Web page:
Holiday employment scams have many different twists. Some scammers target people looking to earn extra money by offering a person a job that involves spending money up front for "training" or a "start-up kit" that the victim never receives. Other fraudsters may send a fake check to a "new hire" and ask them to cash it, keep some of the money as payment, and then wire what's left back to them. The victims in both of these situations end up losing their money and a job they thought they had. Consumers should be aware that no legitimate company will ask them to pay money in order to earn money.

"Consumers should never send money to someone they really don't know. While they are enjoying their holidays, fraudsters are hard at work plotting to take their money," says Juan Agualimpia, executive vice president of ScamAwareness.org. "Our organization works year-round to help spread the word about common scams and we hope that all consumers will use ScamAwareness.org as a resource this holiday season to learn how to spot scams and protect themselves and their family members."  

Consumers who think they've been scammed should contact their local police immediately.

Source: scamawareness.org.

Published with permission from RISMedia.


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Tips for Handling the Holidays after a Divorce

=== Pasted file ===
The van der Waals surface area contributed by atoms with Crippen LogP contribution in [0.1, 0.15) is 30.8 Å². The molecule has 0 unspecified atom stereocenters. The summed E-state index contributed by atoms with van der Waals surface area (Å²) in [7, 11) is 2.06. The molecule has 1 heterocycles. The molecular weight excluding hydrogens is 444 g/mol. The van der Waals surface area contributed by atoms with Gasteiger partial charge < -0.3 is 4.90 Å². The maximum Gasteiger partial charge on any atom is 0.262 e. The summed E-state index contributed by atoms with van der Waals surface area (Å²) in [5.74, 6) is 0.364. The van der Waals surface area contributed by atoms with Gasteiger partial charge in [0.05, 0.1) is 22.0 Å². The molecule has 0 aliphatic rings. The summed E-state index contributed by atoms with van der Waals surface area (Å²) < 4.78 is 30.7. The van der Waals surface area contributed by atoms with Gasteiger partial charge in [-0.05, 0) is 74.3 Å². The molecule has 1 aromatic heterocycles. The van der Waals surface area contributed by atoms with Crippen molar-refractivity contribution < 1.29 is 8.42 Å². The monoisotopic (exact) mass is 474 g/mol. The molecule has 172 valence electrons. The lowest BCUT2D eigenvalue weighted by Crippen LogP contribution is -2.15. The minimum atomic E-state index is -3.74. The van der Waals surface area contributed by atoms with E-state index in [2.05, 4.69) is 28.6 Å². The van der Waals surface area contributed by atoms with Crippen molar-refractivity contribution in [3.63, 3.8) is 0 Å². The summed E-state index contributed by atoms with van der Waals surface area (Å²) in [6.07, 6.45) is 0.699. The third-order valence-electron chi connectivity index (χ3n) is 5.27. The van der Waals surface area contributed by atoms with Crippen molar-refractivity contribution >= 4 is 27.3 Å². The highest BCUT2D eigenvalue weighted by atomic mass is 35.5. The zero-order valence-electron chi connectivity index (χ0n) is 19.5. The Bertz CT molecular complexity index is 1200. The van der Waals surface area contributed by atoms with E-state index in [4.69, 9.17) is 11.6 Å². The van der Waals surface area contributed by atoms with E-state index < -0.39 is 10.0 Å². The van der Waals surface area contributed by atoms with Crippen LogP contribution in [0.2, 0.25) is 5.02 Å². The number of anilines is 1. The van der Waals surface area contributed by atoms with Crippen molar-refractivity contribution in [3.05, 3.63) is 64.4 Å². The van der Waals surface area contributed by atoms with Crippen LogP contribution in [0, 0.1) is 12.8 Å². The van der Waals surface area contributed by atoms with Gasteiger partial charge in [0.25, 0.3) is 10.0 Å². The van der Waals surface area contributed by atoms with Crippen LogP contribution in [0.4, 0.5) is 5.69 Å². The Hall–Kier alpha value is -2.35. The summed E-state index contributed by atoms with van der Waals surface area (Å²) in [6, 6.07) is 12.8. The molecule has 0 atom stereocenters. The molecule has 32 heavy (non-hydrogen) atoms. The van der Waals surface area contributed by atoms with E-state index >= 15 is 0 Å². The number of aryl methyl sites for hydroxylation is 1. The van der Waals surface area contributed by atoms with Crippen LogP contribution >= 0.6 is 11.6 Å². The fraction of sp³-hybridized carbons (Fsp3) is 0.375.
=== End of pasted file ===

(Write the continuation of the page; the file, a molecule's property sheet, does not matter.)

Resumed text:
December 2, 2016 2:15 am

There is no easy time to go through a divorce, but handling your first holiday alone can be extra hard. Here are three other things to remember when dealing with the holidays following divorce.

1. Think about the Children First. First and foremost, remember the children. No matter how you and your ex-spouse feel about each other, you both love your children, and they need to understand and experience this. This means that you need to keep any negative feelings towards your ex to yourself.

2. Don't Overcompensate. There is a temptation to overcompensate for a divorce by "buying your children's love" at holiday time. Trying to outdo the other parent by purchasing more or higher priced presents won't make your children love you any more; it will only confuse them and inflate your credit card bill.

3. Plan Schedules That Work. The holiday season can be demanding enough as it is; as a recently divorced single parent, it can be even more difficult. As you are planning schedules keep the children in mind. Be thoughtful about timing of transitions for the children keeping in mind traditions, sleep and meal schedules. These things are more important than making sure you and your ex have equal holiday time. Also take care of yourself. Make time to unwind and relax every day. This will help you be a better parenting during this challenging time.